Recent work at Washington University in St. Louis sheds light on one of the most important events in earth-history, the conquest of land by plants 480 million years ago.
No would-be colonizer could have survived on dry land without the ability to deal with dehydration, a major threat for organisms accustomed to soaking in water.
Clues to how the first land plants managed to avoid drying out might be provided by bryophytes, a group that includes the mosses, many of which retain remarkable drought tolerance. Some mosses can become so dry they crumble in the hand, but, if remoistened, will begin making proteins within minutes.
The work, published in the Jan. 29 issue of the journal Science, reveals several components of the signaling pathway that underlies the moss's Lazarus-like behavior.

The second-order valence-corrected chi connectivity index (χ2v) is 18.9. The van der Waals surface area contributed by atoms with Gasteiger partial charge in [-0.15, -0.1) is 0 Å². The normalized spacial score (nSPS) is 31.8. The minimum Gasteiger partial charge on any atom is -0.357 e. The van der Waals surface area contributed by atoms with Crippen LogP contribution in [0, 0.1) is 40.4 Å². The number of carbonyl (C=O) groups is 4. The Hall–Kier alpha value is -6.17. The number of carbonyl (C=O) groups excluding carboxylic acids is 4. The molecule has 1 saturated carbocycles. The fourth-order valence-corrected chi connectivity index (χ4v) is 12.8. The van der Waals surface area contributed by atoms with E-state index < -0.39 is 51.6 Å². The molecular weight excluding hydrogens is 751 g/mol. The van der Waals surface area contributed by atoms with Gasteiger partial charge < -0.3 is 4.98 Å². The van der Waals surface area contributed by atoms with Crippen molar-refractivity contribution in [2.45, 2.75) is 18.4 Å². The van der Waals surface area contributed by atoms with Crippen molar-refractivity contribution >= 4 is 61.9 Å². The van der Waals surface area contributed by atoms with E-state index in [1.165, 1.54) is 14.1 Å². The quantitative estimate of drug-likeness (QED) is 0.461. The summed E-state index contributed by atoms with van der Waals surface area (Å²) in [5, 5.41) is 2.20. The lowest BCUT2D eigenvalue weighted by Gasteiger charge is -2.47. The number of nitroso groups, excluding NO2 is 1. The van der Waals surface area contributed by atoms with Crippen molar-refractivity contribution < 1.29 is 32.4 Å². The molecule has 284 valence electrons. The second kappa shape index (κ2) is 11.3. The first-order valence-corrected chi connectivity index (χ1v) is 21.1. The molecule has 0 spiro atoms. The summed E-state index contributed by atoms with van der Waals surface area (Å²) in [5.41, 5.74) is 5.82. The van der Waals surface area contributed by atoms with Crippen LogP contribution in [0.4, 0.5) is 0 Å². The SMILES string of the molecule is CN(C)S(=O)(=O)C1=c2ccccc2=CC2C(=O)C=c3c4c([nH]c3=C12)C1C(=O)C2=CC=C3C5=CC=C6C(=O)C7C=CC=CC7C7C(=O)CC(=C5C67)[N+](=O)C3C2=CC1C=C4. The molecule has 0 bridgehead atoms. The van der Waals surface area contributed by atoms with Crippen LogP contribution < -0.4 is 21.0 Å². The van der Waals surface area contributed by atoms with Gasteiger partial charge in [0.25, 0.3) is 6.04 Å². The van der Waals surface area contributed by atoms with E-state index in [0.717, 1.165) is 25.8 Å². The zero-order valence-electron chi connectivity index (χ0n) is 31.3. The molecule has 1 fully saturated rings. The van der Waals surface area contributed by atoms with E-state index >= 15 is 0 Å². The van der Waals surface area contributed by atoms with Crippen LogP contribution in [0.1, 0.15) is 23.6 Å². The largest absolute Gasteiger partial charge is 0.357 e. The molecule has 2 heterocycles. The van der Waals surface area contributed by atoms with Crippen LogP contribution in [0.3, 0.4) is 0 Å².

Intriguingly, the flowering plants haven't entirely lost the ability to tolerate dessication: this tolerance has just been limited to their seeds, which dry out over winter and yet come to life in the spring.
The seed strategy
"We began by asking whether the moss Physcomitrella patens, which we have been using as a model system, employs different molecules or different regulatory systems than seeds. Or does the same mechanism underlie its desiccation tolerance and that of seeds?" says Ralph Quatrano, Ph.D., the Spencer T. Olin Professor of biology at WUSTL and senior author on the paper.
Earlier, Quatrano and others had showed that seeds depended on both the plant hormone ABA and the regulatory molecule ABI3 to survive drying.
Plant hormones, much like human hormones, are chemicals produced in small amounts that have a profound effect on growth and development. The release of one plant hormone, for example, causes bolting, the sudden growth of a floral stalk that signals the end of a leaf lettuce's tasty days.
ABI3 is a transcription factor, a molecule that binds to a specific DN
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Washington University in St. Louis